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U.S. Charges Russian Hacker In Ransomware Conspiracies

The U.S. is charging a Russian hacker accused of targeting hospitals, schools, and police departments in New Jersey, and Washington, D.C., in ransomware attacks. For information leading to his capture, federal officials are offering an award of $10 million. The Justice Department unsealed indictments accusing Mikhail Pavlovich Matveev, a Russian national, of being a member of ransomware conspiracies in hundreds of internet-based scams designed to extort money from U.S.-based victims. Matveev was charged with conspiring to transmit ransom demands, conspiring to damage protected computers, and intentionally damaging protected computers, court records show. If convicted, he faces over 20 years in prison, USA Today reports. "These malicious actors believe they can operate with impunity – and don’t fear getting caught because they sit in a country where they feel safe and protected. That may be the case now, but the safe harbor may not exist forever," said FBI agent James Dennehy in Newark. "When we have an opportunity, we will do everything in our power to bring Matveev and his ilk to justice."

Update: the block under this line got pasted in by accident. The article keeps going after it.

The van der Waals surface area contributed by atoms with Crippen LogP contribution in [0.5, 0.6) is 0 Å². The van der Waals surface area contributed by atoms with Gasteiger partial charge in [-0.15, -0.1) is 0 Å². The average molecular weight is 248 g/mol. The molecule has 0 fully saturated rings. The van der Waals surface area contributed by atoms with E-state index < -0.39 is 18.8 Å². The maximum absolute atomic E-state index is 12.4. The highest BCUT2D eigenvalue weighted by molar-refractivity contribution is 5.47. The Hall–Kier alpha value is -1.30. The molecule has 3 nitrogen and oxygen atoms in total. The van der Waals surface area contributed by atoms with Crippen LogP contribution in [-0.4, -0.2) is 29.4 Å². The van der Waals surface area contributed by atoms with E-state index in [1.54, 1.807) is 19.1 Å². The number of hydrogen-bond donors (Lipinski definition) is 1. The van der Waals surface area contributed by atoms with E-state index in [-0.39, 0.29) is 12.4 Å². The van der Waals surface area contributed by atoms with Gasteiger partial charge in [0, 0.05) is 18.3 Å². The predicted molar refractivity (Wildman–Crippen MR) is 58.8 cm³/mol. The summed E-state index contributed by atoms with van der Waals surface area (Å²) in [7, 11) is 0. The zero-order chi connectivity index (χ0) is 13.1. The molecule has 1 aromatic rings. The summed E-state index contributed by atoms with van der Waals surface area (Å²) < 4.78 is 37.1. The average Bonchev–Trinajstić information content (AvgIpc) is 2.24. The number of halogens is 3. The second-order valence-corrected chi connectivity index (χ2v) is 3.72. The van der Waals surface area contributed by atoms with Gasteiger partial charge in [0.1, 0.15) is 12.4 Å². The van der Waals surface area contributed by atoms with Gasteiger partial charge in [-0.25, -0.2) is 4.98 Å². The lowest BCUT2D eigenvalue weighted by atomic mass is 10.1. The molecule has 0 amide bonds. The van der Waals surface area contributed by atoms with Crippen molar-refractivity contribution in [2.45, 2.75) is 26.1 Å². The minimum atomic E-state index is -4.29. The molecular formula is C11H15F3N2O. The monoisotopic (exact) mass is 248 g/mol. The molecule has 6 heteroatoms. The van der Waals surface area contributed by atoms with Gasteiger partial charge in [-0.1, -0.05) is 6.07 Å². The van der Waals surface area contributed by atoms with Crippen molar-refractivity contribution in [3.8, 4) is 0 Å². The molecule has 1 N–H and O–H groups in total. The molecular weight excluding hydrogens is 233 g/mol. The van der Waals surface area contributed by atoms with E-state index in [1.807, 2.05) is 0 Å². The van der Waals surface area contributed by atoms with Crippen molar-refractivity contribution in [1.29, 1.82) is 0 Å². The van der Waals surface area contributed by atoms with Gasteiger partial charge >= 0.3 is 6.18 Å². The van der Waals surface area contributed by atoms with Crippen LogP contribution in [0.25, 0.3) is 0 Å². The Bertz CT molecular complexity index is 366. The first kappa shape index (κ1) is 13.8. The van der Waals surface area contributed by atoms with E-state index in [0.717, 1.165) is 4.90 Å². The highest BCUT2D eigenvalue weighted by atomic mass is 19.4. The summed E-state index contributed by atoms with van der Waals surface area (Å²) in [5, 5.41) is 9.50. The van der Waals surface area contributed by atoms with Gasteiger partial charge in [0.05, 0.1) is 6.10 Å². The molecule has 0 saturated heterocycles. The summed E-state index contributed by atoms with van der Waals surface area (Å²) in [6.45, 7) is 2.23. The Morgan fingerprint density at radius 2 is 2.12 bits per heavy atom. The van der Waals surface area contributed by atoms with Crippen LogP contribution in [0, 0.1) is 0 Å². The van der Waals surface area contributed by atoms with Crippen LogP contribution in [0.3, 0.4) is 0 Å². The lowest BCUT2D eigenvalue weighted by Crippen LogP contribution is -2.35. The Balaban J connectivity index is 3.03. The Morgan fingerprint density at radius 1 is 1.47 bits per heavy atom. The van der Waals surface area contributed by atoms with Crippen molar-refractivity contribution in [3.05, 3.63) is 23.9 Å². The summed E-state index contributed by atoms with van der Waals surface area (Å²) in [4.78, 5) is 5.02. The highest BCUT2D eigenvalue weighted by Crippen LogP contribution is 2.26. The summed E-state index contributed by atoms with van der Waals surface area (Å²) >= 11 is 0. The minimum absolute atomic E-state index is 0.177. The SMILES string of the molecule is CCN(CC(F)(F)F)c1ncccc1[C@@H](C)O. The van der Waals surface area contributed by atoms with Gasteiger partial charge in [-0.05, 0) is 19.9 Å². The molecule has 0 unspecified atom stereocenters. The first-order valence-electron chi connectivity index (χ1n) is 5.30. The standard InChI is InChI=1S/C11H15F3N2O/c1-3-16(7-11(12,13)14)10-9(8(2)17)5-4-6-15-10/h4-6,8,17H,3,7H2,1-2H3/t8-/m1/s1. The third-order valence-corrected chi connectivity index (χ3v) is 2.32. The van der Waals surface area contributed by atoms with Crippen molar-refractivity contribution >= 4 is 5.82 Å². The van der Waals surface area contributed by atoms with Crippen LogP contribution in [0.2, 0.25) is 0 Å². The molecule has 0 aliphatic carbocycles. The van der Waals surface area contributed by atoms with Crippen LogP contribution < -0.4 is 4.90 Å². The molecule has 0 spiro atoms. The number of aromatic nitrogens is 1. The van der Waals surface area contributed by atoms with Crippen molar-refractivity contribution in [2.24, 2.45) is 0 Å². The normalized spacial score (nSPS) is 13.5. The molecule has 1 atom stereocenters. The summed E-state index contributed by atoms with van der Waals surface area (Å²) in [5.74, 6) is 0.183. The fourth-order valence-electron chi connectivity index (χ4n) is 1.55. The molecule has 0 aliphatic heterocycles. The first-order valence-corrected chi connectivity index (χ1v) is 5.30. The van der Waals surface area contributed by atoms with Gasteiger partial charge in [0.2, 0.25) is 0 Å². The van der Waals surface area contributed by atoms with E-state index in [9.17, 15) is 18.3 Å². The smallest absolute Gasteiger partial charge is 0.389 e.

Matveev, 30, is accused of using ransomware variants LockBit, Hive, and Babuk which helped him receive roughly $200 million in ransom from about 2,800 victims. Matveev's alleged victims included hospitals, businesses, nonprofits, including churches and charities, and government agencies, said Assistant Attorney General Kenneth Polite, Jr.. Matveev would send ransom demands to victims after infiltrating their computer systems, threatening to expose private data or keep their data inaccessible. Matveev also targeted police forces including the Prospect Park, N.J., Police Department in June 2020 and the Washington, D.C. Metropolitan Police Department in April 2021. D.C. police were the victims of what experts called the worst-known ransomware attack on a U.S. police department after they refused to meet the ransom demands and suffered a massive data leak to the dark web. Intelligence reports and officers' personal information were leaked, including security information from other law enforcement agencies related to President Biden’s inauguration. Prospect Park Mayor Mohamed Khairullah said the hacker penetrated computers by sending a phishing email that compromised computer files, which contained personal information about current and retired police officers.

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